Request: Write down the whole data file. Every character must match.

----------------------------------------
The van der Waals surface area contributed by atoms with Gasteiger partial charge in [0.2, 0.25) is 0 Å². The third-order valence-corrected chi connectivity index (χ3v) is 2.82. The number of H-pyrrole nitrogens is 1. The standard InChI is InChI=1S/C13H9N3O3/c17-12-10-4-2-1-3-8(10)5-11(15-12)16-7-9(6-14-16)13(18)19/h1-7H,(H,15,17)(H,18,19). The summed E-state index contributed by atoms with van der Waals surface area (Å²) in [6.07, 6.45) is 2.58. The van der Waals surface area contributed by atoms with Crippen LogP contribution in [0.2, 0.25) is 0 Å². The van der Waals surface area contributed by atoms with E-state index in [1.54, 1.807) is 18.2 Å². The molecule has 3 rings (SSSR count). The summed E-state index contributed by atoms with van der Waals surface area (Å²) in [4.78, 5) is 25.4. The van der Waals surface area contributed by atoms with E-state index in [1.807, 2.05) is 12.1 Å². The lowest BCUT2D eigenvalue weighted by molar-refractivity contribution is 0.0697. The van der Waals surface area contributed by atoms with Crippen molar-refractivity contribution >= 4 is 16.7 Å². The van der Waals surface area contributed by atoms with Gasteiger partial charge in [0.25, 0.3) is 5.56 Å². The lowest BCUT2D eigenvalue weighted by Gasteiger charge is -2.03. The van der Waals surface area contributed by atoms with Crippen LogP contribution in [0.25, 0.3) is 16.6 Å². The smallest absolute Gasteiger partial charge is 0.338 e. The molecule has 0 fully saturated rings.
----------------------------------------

The van der Waals surface area contributed by atoms with Gasteiger partial charge in [0.2, 0.25) is 0 Å². The third-order valence-corrected chi connectivity index (χ3v) is 2.82. The number of H-pyrrole nitrogens is 1. The standard InChI is InChI=1S/C13H9N3O3/c17-12-10-4-2-1-3-8(10)5-11(15-12)16-7-9(6-14-16)13(18)19/h1-7H,(H,15,17)(H,18,19). The summed E-state index contributed by atoms with van der Waals surface area (Å²) in [6.07, 6.45) is 2.58. The van der Waals surface area contributed by atoms with Crippen LogP contribution in [0.2, 0.25) is 0 Å². The van der Waals surface area contributed by atoms with E-state index in [1.54, 1.807) is 18.2 Å². The molecule has 3 rings (SSSR count). The summed E-state index contributed by atoms with van der Waals surface area (Å²) in [4.78, 5) is 25.4. The van der Waals surface area contributed by atoms with E-state index in [1.807, 2.05) is 12.1 Å². The lowest BCUT2D eigenvalue weighted by molar-refractivity contribution is 0.0697. The van der Waals surface area contributed by atoms with Crippen molar-refractivity contribution >= 4 is 16.7 Å². The van der Waals surface area contributed by atoms with Gasteiger partial charge in [0.25, 0.3) is 5.56 Å². The lowest BCUT2D eigenvalue weighted by Gasteiger charge is -2.03. The van der Waals surface area contributed by atoms with Crippen LogP contribution in [0.25, 0.3) is 16.6 Å². The smallest absolute Gasteiger partial charge is 0.338 e. The molecule has 0 fully saturated rings.